Australia’s new instrument of deterrence

By Sayomi Ariyawansa
Journey propaganda
Screenshot from Journey trailer/YouTube

On 25 March 2016, the Australian taxpayer-funded telemovie Journey first aired in Afghanistan. The Sydney Morning Herald reported that the Department of Immigration and Border Protection spent $6 million for the telemovie to be produced and promoted – adjusted for inflation, this amount exceeds the combined budgets for Priscilla Queen of the Desert, The Castle and Wolf Creek.

But we’re actually talking about a lot more money: $39.9 million has been allocated for “anti-people smuggling strategic communications” from July 2015 until June 2019. The stated aim is to “deter people smuggling by alerting potential illegal immigrants to the dangers of people smuggling ventures and educating them about Australia’s immigration policy.” This is a significant increase from the projected spending commitment for such communications campaigns after the 2013-2014 financial year – for example, at that time, the Government intended to spend only $2.5 million in 2015-2016, whereas it now intends to spend $11.5 million.

Journey represents not only $6 million from the coffers, but also one small part of a large-scale communications plan – growing in cost and apparent sophistication from the “No Way You Will Not Make Australia Home” advertisement campaigns of 2014. Unlike the 2014 campaign, for example, it is unclear whether Journey will be attributed to the Australian Government or whether its source will be disguised so it appears to be local.

Trudi-Ann Tierney, Company Director and Writer/Executive Producer for Put It Out There Pictures (who made Journey) has said “the impact this film will have on a person’s decision to attempt a journey by boat to Australia cannot be underestimated” and that it could “save people from detention, disappointment and even death.” Yet Journey presents quite a shift in subject matter for the production company, and for Ms Tierney herself.

Previously, Ms Tierney produced telemovies and dramas in Afghanistan (she has described herself as a “propaganda merchant” in her memoir Making Soapies in Kabul) promoting gender equality, anti-extremist behaviour and anti-drug related crimes. Put It Out There Pictures has produced a radio drama series about maternal health in Myanmar, and about domestic violence in Papua New Guinea – again, with expressly educative purposes.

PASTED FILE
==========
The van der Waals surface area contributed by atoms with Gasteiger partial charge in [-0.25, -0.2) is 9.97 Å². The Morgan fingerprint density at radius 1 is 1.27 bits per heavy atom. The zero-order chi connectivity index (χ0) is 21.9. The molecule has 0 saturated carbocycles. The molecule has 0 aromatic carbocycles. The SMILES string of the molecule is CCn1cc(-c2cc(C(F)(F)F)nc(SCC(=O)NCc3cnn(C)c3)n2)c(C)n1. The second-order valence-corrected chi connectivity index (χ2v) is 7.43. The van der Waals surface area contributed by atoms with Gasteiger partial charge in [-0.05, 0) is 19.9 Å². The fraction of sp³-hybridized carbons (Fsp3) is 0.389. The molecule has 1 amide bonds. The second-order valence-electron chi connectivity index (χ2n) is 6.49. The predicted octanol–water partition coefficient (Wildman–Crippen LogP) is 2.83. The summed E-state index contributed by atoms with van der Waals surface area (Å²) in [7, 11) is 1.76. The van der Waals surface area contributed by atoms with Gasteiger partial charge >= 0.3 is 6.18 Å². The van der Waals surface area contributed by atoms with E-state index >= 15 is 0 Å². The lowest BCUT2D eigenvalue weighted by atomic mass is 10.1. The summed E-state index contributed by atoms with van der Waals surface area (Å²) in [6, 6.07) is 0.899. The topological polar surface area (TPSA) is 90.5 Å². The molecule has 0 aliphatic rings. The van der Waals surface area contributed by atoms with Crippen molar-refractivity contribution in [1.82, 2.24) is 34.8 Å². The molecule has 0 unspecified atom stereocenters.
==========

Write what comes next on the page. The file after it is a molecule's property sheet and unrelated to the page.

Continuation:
Yet the subject matter of Journey and its apparent purpose (“alerting potential illegal immigrants to the dangers of people smuggling”) is, frankly, fraught with false assumptions about asylum seekers and the nature of forced migration.

People seeking asylum are hamstrung by meagre choices or no real choices at all.

The planned broadcast territory of Journey is Pakistan, Afghanistan, Iran and Iraq. It is a story about a group of Afghan asylum seekers who travel to Australia by boat via Malaysia and Indonesia. One thing the trailer makes clear is the abject desperation of this group of people – poignantly, it depicts one young man sitting on the roof of the boat comforting another, with what can only be described as steadfast, unshaken hope in his eyes.

Journey film

Screenshot from Journey trailer

This feels like a comment that has been made ad nauseam but it obviously (and aggravatingly) needs to be said yet another time: the people represented by the protagonists of Journey and who are the targets of the campaign – asylum seekers – are not illegal immigrants. It is not illegal to seek asylum in Australia. Article 31(1) of Refugees Convention, of which Australia is a signatory, does not allow Australia to impose penalties on asylum seekers “on account of their illegal entry or presence”, even if they come to Australia via Malaysia and/or Indonesia.

And, critically, forced migration is not something that can be the subject of a simple parable or educative tale. This type of information is only helpful if conditions exist where an individual is able to make the choice they are advised to take – for example, there’s no use telling someone to use a contraception if it is impossible to purchase or prohibitively expensive. People seeking asylum are similarly hamstrung by meagre choices or no real choices at all. Forced migration is a phenomenon driven by factors outside the control of the individuals who ultimately, knowingly, put their lives at risk for a better one.

Once upon a time, I would have left it there. But now I add this: deterrence techniques (such as this communications strategy) only work if asylum seekers fear their potential fate in Australia more than they fear the persecution they have faced, or may face, at home. With more and more information coming out about the horrors of Australia’s offshore processing regime, we may be coming closer to this shameful tipping point.

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